Sound Transit wins federal grant to respond to impacts of climate change

Publish Date

Partnership with UW Climate Impacts Group, WSDOT will examine long-term strategies

A Federal Transit Administration grant of $105,000 will fund efforts to study how potential impacts from climate change could challenge Sound Transit's infrastructure and operations. The University of Washington Climate Impacts Group will lead the work, building on a pilot study completed by the Washington State Department of Transportation.

The Sound Transit Climate Risk Reduction Project will recommend initial strategies to anticipate and minimize climate change impacts on Sound Transit operations, assets and long-term planning. As one of seven national pilots, the project is designed to serve as a template for other agencies with similar vulnerabilities.

Scientists have documented warming trends, both global and local, and predict significant climate-related challenges for the region's transportation systems. Projections include:

  • Increases in average annual regional temperatures of about 2.0°F by the 2020s, 3.2°F by the 2040s, and 5.3°F by the 2080s in comparison to 1970-1999
  • Increases in amounts of late fall precipitation and the number of extreme precipitation events
  • Increases in the number and duration of extreme heat events
  • An increase in relative sea level of 6 to 50 inches for the Central Puget Sound region by 2100 in comparison to 1980-1999

Impacts to infrastructure could include flooding of coastal roads, railways, and subterranean tunnels; damage to rail-bed support structures, rails, and roadways due to increased flooding, landslides, and mudslides; thermal expansion of bridge expansion joints and pavement softening due to more extreme heat events; and limits on periods of construction activity due to weather conditions.

The Climate Risk Reduction Project will also provide a state-to-local testing ground for WSDOT's pilot of the Federal Highway Administration's (FHWA) climate change vulnerability assessment methodology. In fall 2011, WSDOT completed pilot testing new approach for climate change vulnerability assessment developed by FHWA for transportation infrastructure. Sound Transit will build off WSDOT's assessment results and lessons learned to refine the approach.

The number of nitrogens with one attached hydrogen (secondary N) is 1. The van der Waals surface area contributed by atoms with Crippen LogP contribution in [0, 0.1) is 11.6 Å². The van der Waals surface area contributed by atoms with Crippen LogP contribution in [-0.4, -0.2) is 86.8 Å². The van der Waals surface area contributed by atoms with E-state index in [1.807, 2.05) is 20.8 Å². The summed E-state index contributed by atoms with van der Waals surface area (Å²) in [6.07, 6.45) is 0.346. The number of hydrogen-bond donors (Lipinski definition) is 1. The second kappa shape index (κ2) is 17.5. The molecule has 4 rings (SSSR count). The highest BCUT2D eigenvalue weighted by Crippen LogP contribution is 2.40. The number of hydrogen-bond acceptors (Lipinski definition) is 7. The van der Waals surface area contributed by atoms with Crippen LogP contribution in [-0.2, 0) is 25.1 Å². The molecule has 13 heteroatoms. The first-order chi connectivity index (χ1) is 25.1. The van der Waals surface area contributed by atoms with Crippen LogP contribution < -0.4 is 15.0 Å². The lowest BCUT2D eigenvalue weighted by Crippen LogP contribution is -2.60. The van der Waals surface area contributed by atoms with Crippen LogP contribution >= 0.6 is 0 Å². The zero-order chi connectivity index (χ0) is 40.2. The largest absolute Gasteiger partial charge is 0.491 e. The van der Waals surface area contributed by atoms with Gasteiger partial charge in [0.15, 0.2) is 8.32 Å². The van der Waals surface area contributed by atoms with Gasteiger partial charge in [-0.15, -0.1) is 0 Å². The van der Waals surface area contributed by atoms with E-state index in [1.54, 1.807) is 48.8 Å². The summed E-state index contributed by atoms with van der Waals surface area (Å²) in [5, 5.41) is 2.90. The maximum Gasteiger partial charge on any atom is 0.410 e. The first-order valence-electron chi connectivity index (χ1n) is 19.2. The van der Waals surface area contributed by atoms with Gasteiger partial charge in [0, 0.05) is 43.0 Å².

While studying climate change impacts, Sound Transit continues to lead within the transit community in working to systematically identify opportunities to reduce the environmental footprint of its projects and services.

Results from the project are anticipated to be incorporated into Sound Transit's ISO 14001 certified Environmental and Sustainability Management System (ESMS). The ESMS holds the agency accountable for identifying and controlling environmental impacts, systemically setting and achieving objectives and targets. Sound Transit's initial implementation of ESMS is unique among transit agencies in its focus on capital development as well as operations and maintenance. This focus enhances the growing agency's ability to incorporate climate adaptation strategies into planning, design and construction.